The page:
Government News

MIT, Harvard experts warn against blockchain voting

e-voting

The current American political climate has made voting particularly topical this month, with the COVID-19 pandemic making in-person voting a daunting and even deadly task. While Estonia has supported electronic voting since 2005, other nations are increasingly tempted to explore alternative solutions, even Blockchain and distributed ledger technology (DLT). However, a recent draft study titled ‘Going from Bad to Worse: From Internet Voting to Blockchain Voting’ written by technology experts from MIT and Harvard, recommends the opposite.

In regards to just electronic voting, these systems are seen as extremely vulnerable, for example through system attacks or device exploitations. This is where a bad actor modifies hardware, software, or any other equipment to access the system or its information. In a voting environment, these actors may have total control over the voting systems and user interactions. Attacks can be extremely cheap to execute and scalable, and so can be used many times once developed. Most importantly, these can be executed in an almost entirely undetectable manner.

This is where one might think the security capabilities of Blockchain and DLT could solve the problem. But Blockchain poses multiple issues on its own.

Firstly, Blockchain only works if everyone agrees to it working. Suppose a significant number of voters and miners decide to disrupt the system. In that case, they could potentially create multiple versions of a blockchain, confusing users as to which one is the correct chain.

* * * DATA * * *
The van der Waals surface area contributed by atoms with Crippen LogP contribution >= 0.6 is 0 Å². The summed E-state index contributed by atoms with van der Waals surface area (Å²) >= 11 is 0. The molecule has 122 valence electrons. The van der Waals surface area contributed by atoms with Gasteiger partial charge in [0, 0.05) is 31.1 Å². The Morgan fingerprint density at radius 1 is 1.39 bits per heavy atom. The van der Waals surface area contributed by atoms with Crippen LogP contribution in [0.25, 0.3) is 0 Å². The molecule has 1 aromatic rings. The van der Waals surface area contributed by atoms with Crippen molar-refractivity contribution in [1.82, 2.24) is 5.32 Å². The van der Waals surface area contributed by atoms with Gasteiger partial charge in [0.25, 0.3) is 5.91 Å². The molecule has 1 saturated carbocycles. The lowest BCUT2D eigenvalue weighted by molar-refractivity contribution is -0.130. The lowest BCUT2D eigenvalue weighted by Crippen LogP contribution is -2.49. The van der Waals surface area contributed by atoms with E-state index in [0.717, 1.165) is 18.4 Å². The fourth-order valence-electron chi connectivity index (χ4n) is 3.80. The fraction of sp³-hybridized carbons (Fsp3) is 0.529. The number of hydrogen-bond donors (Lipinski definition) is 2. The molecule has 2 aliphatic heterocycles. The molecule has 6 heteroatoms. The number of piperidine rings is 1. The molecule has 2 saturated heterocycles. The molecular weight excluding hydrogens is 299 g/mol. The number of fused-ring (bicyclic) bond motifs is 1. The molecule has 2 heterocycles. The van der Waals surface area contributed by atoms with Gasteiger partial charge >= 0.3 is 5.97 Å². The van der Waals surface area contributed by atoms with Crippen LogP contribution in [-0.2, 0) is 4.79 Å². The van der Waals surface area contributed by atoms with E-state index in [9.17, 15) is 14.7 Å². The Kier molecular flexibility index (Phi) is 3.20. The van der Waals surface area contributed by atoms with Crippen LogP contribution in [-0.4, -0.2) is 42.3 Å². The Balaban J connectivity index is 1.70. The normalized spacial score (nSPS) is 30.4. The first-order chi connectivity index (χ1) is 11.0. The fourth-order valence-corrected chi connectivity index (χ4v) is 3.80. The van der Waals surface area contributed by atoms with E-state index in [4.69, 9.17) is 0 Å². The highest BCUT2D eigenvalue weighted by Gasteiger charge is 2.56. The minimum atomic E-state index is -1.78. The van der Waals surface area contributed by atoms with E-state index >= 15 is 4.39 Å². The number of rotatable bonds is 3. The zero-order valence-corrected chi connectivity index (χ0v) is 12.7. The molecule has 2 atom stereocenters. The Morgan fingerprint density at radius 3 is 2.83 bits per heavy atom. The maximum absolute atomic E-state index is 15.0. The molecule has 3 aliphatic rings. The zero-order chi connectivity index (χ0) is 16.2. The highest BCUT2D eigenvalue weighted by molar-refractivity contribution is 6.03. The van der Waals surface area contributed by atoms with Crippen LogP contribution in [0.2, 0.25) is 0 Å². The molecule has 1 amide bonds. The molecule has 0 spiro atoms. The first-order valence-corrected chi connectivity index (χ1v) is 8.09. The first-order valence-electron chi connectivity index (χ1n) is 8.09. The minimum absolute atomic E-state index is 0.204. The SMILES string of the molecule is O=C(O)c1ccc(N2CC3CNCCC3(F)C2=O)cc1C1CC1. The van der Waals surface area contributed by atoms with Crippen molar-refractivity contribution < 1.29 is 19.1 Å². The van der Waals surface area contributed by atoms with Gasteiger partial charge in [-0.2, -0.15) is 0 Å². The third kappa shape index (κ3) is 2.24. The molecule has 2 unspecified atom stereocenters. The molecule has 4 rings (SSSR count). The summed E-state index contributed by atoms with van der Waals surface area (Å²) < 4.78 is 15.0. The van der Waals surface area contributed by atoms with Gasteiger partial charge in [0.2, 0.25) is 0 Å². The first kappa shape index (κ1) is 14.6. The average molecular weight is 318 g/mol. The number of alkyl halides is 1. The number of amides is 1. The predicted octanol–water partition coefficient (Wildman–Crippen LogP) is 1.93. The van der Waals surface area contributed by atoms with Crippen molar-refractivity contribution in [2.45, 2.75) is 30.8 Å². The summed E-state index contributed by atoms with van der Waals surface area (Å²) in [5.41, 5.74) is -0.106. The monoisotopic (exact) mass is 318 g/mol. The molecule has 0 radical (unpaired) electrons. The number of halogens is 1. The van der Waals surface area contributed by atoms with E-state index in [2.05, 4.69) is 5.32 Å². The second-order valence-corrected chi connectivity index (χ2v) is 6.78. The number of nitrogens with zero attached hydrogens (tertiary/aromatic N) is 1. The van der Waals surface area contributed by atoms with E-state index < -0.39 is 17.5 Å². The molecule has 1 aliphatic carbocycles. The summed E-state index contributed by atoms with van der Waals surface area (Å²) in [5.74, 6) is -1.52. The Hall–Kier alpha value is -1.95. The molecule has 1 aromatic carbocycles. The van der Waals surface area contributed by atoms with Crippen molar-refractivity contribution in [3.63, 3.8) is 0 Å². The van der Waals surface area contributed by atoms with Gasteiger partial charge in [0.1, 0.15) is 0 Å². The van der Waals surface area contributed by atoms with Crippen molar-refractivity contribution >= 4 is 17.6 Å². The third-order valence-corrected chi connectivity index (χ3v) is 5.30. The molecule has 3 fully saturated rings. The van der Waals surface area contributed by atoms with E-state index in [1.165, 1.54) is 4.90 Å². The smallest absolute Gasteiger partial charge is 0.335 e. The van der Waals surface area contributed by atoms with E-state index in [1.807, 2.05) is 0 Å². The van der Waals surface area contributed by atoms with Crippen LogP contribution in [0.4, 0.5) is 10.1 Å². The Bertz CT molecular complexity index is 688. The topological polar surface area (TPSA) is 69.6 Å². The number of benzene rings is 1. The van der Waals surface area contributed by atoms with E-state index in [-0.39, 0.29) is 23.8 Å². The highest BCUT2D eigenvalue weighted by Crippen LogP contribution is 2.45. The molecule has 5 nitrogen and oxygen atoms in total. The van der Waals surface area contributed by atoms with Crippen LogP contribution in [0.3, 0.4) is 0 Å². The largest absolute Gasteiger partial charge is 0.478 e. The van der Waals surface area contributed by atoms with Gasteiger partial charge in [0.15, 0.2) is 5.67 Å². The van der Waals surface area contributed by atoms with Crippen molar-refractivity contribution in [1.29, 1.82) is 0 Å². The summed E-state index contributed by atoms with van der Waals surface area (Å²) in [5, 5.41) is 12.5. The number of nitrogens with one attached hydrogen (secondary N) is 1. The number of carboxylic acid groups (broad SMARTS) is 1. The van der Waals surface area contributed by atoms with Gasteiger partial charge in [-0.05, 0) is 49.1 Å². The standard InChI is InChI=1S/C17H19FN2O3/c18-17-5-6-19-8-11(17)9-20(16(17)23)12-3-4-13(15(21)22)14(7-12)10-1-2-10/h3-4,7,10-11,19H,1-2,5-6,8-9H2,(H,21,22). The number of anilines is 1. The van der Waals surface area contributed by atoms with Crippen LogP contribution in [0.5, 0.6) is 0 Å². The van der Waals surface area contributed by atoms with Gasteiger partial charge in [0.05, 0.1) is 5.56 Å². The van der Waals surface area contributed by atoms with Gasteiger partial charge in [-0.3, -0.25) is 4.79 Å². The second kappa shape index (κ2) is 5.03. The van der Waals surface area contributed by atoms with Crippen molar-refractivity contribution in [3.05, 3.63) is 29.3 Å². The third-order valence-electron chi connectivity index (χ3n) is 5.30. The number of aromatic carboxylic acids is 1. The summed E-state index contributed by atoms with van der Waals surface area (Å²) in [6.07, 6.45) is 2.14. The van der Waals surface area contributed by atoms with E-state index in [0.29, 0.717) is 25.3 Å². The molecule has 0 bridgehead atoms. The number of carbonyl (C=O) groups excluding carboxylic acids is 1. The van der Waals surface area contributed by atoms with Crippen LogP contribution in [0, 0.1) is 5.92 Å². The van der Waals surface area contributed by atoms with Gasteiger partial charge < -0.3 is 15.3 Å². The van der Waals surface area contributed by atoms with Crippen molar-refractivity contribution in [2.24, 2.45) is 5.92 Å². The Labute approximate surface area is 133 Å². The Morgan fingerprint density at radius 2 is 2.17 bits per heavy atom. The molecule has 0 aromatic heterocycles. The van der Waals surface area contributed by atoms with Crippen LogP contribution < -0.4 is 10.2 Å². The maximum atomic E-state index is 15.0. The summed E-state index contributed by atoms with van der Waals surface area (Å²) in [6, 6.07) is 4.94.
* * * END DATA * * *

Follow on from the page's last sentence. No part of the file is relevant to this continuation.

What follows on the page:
Furthermore, Blockchain does not appear to seamlessly adhere to secure voting system requirements, including a secret ballot and the voter’s ability to verify their selection. 

The authors also point out that in permissioned blockchains, there are often fewer severs compared to large pubic blockchains. Fewer servers increase the possibility of all of them becoming compromised, ‘especially if they run on the same operating system or run the same software.’

Another issue is key management. If a voter loses their private key, they won’t be able to vote. If a bad actor gains access to that key, they can vote for the user without anyone knowing it. There are examples where cryptocurrency users lost their private keys and, therefore all their cryptocurrency. The authors also reference the 2014 Mt Gox hack, where the exchange lost around $460 million worth of cryptocurrency due to poor key management.

Then, of course, the very devices and network infrastructures used to access the blockchain-based voting system, like a mobile phone, can be subject to vulnerabilities. The authors argue that Blockchain just ends up creating more issues, such as additional software complexity and challenges with bug fixing. Due to Blockchain’s decentralized nature, changing any protocol to address vulnerabilities takes much more time and effort than centralized systems.

The articles ummarizes its findings:

  1. “Blockchain does not solve the fundamental security problems suffered by all electronic voting systems.
  2. Electric, online, and blockchain-based voting systems are more vulnerable to serious failures than available paper-ballot-based alternatives.
  3. Adding new technologies to systems may create new potential for attacks.”

These findings might not come as a surprise. MIT researchers released a report this February identifying multiple security vulnerabilities in Voatz’s blockchain-based election voting app, which would allow ‘adversaries to alter, stop, or expose a user’s vote.’ Despite this, in July this year, a certified Voting System Test Laboratory, Pro V&V, gave Voatz an endorsement in its compliance with the voting system federal law.

In the same month, Russian citizens in Moscow and Nizhny Novgorod had the opportunity to vote electronically on a constitutional change, the technology was based on Blockchain. However, the web portal for the remote voting ended up crashing, and Russian press reporting voter details had been stolen.

The MIT authors argue that electronic voting in and of itself is so inherently vulnerable to serious security flaws that it may even ‘undermine election integrity – and thereby, democratic legitimacy’.